Michael and Will, a few years ago

Thursday, September 29, 2016

September Books

The Bishop's Daughter by Wanda E. Brunstetter -- book three in the series I began last month; This book follows the stories of Leona, the Amish school teacher, and Jimmy Scott who was introduced to readers in book one.

Walking the Himalayas by Levison Wood -- in the new books section of the library; Interesting story of Lev's journey through several countries

With Every Breath by Elizabeth Camden -- A great story about a couple of former classmate rivals, Trevor and Kate, who meet again years later to work on a cure for tuberculosis.  I found this book while visiting an area library (not the one I usually go to).  I enjoyed it, and want to look for others from this author.

The Imposter by Suzanne Woods Fisher -- I sure have found a lot of Amish-based books this year, huh?  I was in an area library, and found this one.  "The Bishop's Family" series apparently. It was in the new books section along with book 2.  This book follows the life of David, recently widowed, and his Amish community and family in Stoney Ridge, Pennsylvania. 

Vietnam, Now by David Lamb -- I received this book for Christmas, and enjoyed learning more about life in Vietnam when the author lived there for four years around 2000.  I wonder how this country has changed since then.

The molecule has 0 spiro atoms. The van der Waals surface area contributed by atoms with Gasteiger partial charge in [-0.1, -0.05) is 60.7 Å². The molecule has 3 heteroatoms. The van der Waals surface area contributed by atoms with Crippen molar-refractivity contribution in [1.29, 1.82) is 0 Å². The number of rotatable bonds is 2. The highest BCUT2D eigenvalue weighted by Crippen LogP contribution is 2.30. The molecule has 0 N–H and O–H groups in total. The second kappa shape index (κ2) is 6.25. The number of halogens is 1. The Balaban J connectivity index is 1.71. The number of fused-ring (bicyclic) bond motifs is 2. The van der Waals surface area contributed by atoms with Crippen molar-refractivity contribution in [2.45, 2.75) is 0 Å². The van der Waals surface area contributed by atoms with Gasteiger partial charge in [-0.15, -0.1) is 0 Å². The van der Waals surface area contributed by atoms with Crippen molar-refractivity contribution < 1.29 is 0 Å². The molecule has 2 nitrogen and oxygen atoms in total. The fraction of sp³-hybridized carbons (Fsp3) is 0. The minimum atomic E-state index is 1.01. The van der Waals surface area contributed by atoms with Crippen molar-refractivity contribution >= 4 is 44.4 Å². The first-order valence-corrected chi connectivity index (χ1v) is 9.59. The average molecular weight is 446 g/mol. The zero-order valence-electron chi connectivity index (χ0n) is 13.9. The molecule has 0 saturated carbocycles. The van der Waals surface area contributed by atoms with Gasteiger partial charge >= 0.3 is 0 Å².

These were some things I shared on Facebook: 

I'm reading a book about a journalist who went to Vietnam during the American war, and went back again decades later. He said after "where are you from?" most people asked about his age (in order to figure out which form of "you" to use*), and how many children he has. Not having any children was attached with "sorrow - and sometimes bad luck." He got so tired of the expressions of sympathy and trying to explain why he had no children despite being happily married for many years, that he adopted a fictional family, and told inquiring Vietnamese that Sebastian** and Aileen** were back in the US and both had recently married. "'Ah' they'd say, 'A boy and a girl. Perfect. You are very lucky.'" (pg. 61)

* "the Vietnamese language has more than twenty words for 'I' and doesn't have a simple word for 'you'; age and status defines one's relationship and how people address each other."

**names that, "conveniently," the Vietnamese had difficulty pronouncing

"'We had to study French history in those days. We studied the French Revolution, and we'd say, "If the French can do it, why can't we?" That's the irony. The French inspired us how to make a revolution against France." -- a Vietnamese man, Pham Xuan An, talking to an American journalist living in Vietnam (pg. 83)

"On my desk was a Who's Who of Vietnam directory that covered 147 pages; fifty-nine pages were filled with people named Nguyen, Le, or Tran." Those being family names. (pg. 112)